A new exhibition that is less James Bond and more Q looks at the history of how British spies kept their secrets safe from enemies.
A man who can serve four Tudor monarchs without losing his head, while becoming fantastically rich at the same time is bound to be an enigmatic figure.
An exhibition about the 95% of the universe that can't be seen is a challenging topic for any gallery to take on.
At a time when art seems to be getting ever larger and less able to fit into private homes, there's an exhibition of the opposite end of the spectrum, of postcards as art.
A new exhibition is looking at the recent substantial works to upgrade the Thameslink lines so that a mainline railway can, in places offer tube-train like services.
Lost plastic toys, medieval toilets, swords, pots, modern relics, giant crosses, bones, skulls, and books galore -- all highlight how the rivers of London have captured our imagination and preserved our history.
Monopoly is the famous money obsessed board game, but an exhibition now open looks at the much wider appearance of money in games, boards and otherwise.
The Charles Dickens Museum has put on one of its occasional exhibitions, this time looking at the man's international fame and impact.
One of a number of attempts to jump on the QV200 anniversary, the BFI has taken a look back at the black and white queen as seen on the silver screen.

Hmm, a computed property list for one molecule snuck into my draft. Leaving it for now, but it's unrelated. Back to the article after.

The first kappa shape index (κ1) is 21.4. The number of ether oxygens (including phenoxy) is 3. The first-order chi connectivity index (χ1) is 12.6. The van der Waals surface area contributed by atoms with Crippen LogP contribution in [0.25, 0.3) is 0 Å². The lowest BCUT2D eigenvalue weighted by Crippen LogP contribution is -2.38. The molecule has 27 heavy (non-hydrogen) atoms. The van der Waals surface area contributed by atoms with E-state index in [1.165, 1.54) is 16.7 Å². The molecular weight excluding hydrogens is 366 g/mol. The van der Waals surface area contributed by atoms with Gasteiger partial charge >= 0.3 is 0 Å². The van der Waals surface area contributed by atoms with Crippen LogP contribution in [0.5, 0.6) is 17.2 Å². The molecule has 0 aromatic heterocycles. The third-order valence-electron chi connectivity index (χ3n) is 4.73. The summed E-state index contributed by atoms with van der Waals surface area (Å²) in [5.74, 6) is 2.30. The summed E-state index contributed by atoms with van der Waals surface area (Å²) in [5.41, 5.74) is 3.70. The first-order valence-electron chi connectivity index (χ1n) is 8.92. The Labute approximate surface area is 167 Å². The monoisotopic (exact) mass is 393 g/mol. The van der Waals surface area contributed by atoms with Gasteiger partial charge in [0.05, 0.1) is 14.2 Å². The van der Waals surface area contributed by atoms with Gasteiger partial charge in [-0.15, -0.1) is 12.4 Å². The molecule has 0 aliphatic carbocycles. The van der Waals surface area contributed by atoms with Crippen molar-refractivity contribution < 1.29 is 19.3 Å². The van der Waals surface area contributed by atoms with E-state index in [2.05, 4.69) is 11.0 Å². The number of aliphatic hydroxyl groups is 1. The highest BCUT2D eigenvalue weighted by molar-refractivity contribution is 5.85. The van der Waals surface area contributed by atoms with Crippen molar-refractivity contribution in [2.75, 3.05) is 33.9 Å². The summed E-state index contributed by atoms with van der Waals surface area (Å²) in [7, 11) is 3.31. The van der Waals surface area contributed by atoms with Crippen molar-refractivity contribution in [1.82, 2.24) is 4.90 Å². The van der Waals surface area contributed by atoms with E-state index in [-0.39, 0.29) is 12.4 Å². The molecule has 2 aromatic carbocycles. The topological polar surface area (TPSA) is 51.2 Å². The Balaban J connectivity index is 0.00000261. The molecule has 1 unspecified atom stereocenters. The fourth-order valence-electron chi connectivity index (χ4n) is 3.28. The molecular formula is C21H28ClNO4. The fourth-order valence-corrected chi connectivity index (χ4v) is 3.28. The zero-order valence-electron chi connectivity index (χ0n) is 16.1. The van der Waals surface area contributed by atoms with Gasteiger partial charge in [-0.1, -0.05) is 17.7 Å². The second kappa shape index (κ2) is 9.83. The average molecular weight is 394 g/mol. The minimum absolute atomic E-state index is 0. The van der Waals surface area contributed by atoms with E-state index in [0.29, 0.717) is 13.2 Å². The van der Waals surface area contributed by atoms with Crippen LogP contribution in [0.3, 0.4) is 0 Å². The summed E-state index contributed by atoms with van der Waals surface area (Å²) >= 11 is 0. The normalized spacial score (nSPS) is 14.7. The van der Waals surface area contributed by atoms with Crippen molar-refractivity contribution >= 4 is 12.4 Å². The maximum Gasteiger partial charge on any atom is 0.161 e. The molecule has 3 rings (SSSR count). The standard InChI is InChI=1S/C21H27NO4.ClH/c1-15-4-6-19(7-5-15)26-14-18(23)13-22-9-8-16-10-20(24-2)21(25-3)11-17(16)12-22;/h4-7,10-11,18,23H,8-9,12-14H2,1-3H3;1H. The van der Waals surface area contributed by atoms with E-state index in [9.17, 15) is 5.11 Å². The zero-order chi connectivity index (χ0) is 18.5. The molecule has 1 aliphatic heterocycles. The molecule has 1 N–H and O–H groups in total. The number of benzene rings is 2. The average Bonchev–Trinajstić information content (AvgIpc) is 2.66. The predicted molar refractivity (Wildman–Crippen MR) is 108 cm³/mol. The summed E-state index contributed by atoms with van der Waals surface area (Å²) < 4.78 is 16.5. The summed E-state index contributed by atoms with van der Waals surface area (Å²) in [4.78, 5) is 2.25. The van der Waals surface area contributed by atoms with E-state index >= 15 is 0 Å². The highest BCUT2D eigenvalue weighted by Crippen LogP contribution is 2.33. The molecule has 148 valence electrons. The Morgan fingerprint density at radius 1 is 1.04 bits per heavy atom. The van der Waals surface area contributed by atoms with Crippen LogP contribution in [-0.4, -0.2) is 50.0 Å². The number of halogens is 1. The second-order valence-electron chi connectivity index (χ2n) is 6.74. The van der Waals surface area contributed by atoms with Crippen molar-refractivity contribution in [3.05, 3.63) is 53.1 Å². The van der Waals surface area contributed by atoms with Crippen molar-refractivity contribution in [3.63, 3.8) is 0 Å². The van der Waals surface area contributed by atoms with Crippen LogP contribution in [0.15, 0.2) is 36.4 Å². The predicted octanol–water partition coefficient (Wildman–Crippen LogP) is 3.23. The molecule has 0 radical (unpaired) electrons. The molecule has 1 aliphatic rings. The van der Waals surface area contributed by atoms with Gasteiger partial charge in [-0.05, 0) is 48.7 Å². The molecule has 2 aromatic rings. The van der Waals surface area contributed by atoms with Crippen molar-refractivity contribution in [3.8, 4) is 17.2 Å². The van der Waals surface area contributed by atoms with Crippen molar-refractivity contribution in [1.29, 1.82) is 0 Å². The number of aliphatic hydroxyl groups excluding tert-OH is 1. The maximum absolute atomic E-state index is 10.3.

Of all the great achievements of the 20th century, food has to be one of the greatest -- not just the abundance of it, but how prices today are a fraction of what they used to cost. But at what cost to the environment?
At a time when humans are still struggling to define intelligence in machines, an exhibition about the same could be heading into controversial territory.
Taking a breath, something we do without thinking, until we think about it then we wonder how we can stop thinking about breathing and maybe panic about what would happen if we stopped breathing.
Just around the corner from the Houses of Parliament, an exhibition about water opens with a model of the sewer king, Sir Joseph Bazalgette - made from Lego.
High up above the Nave of Westminster Abbey is a new exhibition space, with incidentally, what has often been described at the "the best view in Europe".
A modest sized, but informative exhibition looks at 20th century efforts to prevent war, and the protests that the campaigns engendered.